Why I draw

April 9th, 2019   •   No Comments   

“So is it a hobby?” I was asked about my drawing the other day. It’s a reasonable question – in a digital world, it seems at odds with design and creative direction. But no. It’s how I think and how I look. When I grab my sketchbook, I think about what made me want to draw that thing or those people or that view in the first place and what are the things about it that I want to record, often with little time. Recently, my drawing has become a thing in its own right but in its curious-mindedness, it’s also part of my work as a whole.

I like to stretch that thinking – so when illustrator, designer, artist, educator and activist Soofiya was in charge of a Friday Night Sketch, a monthly workshop at the Design Museum, I went along, prepared to look differently at its spaces and collections. The theme, mapping, is something I’ve used in my design work but for this, I wandered the space with an open mind, to see what I paused at.

Top left: looking at a display of classic shoes, I wondered how far someone might walk in them and in what way. Top right: a large 3D printer was making tiny, tiny journeys producing little baskets.
Above: I mapped my tentative journey in to the museum, a little early and not quite sure where I should be going.

More drawings on Instagram.

New view

March 16th, 2019   •   No Comments   

A Velodrome view! Who knew? Thanks to an out-of-the-blue opportunity, I’ve moved to new co-working space The Trampery on the Gantry, at former 2012 Olympics broadcast centre Here East. The space is packed with creativity, from design to music to drinks, on a campus buzzing with tech, museum, arts, university and media activity. It’s an exciting time to join the space and well-timed for a new broadening-out of activity at the studio.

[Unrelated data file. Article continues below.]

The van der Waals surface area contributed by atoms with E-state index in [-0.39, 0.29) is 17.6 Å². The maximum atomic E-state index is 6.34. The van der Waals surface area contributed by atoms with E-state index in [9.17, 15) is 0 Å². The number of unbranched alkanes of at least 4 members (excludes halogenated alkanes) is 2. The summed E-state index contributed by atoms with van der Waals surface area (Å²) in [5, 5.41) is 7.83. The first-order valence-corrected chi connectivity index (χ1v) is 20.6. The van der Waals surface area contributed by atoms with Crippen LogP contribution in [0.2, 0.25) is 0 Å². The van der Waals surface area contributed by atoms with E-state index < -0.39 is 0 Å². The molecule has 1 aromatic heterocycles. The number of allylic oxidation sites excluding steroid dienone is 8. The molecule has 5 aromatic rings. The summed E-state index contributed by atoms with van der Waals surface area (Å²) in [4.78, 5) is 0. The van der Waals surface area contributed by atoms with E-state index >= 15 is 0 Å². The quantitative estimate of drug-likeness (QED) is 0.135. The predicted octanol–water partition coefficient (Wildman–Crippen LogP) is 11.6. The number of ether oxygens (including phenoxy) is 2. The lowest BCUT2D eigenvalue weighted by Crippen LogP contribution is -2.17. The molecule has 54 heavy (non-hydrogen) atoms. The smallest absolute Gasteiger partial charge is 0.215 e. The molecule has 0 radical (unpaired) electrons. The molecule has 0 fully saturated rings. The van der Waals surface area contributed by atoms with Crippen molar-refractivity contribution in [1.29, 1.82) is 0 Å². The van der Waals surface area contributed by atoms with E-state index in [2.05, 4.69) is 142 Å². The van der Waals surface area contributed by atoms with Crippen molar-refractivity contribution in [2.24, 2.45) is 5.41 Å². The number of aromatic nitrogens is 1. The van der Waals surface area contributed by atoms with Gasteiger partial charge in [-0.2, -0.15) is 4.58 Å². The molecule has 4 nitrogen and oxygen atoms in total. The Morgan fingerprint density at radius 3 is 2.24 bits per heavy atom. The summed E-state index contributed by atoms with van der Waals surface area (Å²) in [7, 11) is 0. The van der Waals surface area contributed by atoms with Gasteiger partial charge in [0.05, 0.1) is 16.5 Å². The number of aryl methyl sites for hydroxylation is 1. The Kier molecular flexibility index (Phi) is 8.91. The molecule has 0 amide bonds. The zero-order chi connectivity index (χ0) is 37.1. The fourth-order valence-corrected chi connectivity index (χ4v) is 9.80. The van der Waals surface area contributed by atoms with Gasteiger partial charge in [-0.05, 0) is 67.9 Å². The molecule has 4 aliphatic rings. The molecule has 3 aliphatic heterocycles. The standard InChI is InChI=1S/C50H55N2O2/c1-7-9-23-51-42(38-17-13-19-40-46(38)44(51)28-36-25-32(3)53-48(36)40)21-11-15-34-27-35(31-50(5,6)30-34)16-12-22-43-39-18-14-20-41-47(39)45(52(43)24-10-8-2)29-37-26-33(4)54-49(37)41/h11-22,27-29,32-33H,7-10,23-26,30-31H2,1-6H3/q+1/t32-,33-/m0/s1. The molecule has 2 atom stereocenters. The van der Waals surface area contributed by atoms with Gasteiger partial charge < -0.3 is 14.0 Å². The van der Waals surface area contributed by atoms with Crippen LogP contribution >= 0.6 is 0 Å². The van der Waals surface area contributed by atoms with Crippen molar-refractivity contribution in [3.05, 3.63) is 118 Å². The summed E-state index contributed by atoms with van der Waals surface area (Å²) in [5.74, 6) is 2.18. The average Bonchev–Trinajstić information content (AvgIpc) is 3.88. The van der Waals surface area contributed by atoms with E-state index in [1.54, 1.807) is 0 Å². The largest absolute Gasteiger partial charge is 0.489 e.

Drawing, seeing, performance

January 23rd, 2019   •   No Comments   

Live drawing is about visual notes. There’s a tangible product of turning up, whether it’s a set of sketches or a graphic novel style visual and verbal record. But in asking me to draw at their 10th anniversary and 2019 kick off party, Autor architecture were as interested in the performative element of having me there drawing as in having a set of illustrations at the end of the evening. Guests appreciated having something different going on, came up to chat and were interested to see what was happening. And when speech time came, I appreciated having packed a black paper sketchpad as well as a white one… it was perfect for responding to “I was always wearing black”!